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https://novonordiskfonden.dk/en/news/the-jacobaeus-prize-2020-honours-long-time-contributions-to-clinical-research-in-metabolic-disease/

The Jacobæus Prize 2020 honours long-time contributions to clinical research in metabolic disease

The Jacobæus Prize 2020 honours long-time contributions to clinical research in metabolic disease

10 Feb 2021

How does the gut microbiome change after a person has been through a weight loss induced by diet or bariatric surgery? That is one of the questions Professor Karine Clément seeks to answer through investigations of changes in the adipose tissue, liver and gut.

Karine Clément is a full professor of nutrition at Sorbonne University and Pitié Salpêtrière Hospital in Paris, France. In her research, she uses omics technologies – an umbrella term for methods used to make comprehensive analysis of big amounts of biological data. The technologies are applied to investigate the human genome, metabolism and microbiome, among other things.

“In the last 20 years, we have used various omics technologies to investigate metabolic disease complexity, especially in humans. These techniques are particularly well-suited for investigation of pathophysiology in connection with metabolic disorders such as obesity and type 2 diabetes,” says Karine Clément.

Clinical research with cutting-edge technology
As director of the research unit NutriOmics, she and her team address basic and translational research in the area of obesity and related metabolic disorders.

To honour Karine Clément’s long-time research contributions, the Committee on Endocrinology and Metabolism of the Novo Nordisk Foundation has awarded her the Jacobæus Prize 2020.

“Throughout her career, Karine Clément has applied cutting-edge molecular analysis to probe clinical questions in the area of obesity, type 2 diabetes and metabolic disease. We wish to recognize these important contributions by awarding her the Jacobæus Prize 2020,” says Anna Krook, Chairman of the Committee and Professor at Department of Physiology and Pharmacology, Karolinska Institutet, Stockholm, Sweden.

On 12 February, Karine Clément will give herJacobæus Prize Lecture titled “Obesity: What is behind; genetics, diet or gut microbiota?” It is being held as an online event. For more information and registration for the lecture, please visit this website.

Recipient of the Jacobæus Prize 2020: Professor Karine Clément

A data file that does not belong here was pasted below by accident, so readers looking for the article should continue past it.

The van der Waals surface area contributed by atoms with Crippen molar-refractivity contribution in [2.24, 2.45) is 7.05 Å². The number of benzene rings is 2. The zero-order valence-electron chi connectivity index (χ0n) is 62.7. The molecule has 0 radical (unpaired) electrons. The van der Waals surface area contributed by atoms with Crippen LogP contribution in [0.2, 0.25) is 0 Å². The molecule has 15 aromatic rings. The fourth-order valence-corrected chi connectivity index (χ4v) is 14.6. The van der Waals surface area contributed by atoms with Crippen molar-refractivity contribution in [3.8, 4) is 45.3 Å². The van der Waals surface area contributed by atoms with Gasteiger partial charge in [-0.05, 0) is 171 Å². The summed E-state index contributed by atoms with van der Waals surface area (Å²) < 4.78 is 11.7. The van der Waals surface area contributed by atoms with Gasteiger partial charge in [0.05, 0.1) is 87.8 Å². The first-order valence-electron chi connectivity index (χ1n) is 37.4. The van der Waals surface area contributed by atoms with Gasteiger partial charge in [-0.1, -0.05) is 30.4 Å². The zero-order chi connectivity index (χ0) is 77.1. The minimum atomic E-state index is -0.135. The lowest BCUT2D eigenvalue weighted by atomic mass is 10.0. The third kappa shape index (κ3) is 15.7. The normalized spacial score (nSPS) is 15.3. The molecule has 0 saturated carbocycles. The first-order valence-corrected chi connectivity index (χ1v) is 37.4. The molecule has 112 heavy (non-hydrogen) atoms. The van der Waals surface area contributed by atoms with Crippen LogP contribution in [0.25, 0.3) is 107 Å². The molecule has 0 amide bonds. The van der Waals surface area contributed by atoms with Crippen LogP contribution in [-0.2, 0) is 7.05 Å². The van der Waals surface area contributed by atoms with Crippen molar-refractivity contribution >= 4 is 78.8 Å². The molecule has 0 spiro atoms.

Karine Clément, MD, PhD, is a medical doctor and full professor of nutrition at Pitié-Salpêtrière Hospital (Assistance Publique-Hôpitaux de Paris) and Sorbonne University in Paris, France.

She is the director of the research unit NutriOmics at INSERM (Institut National de la Santé et de la Recherche Médicale – France’s National Institute of Health and Medical Research).

From 2011-2016, Karine Clément was director of the Institute of CardioMetabolism and Nutrition (ICAN) in Paris, France.

Karine Clément and her research group have contributed to more than 350 highly cited publications, and she contributes to several science advisory boards and international consortia, such as MetaCardis – a European Union project dedicated to the study of gut microbiota in cardiometabolic disorders.

She is also a member of several international groups including The World Obesity Federation (WOF), The European Foundation for the Study of Diabetes (EFSD), Association Francaise D’études et de Recherches sur L’obésite (AFERO).

About the Jacobæus Prize
The Jacobæus Prize was established in 1939 to commemorate the Swedish professor Hans Christian Jacobæus. The purpose of the Prize is to promote medical research and it is awarded annually to a distinguished international researcher, who is invited to give a lecture on his or her research on a topic within physiology or endocrinology. The accompanying award of DKK 1,500,000 (€200,000) is distributed as a personal award of DKK 250,000 and an award for research or development work of DKK 1,250,000.

The Prize is awarded under the auspices of the Committee on Endocrinology and Metabolism of the Novo Nordisk Foundation, with lectures being held mainly at Scandinavian universities or in European cities and towns connected with medical research.

Hans Christian Jacobæus (1879–1937) was a Swedish professor and pioneering clinical researcher who developed a method for exploring the pleural cavity (thoracoscopy) using a cystoscope, which greatly improved the diagnosis and treatment of lung diseases, especially tuberculosis. Hans Christian Jacobæus served on the Board of the Nordisk Insulin Foundation from its inception in 1926 and until his death.

See previous recipients of the Jacobæus Prize here.

Further information

Sabina Askholm Larsen, Communications Officer, phone: +45 2367 3226, sla@novo.dk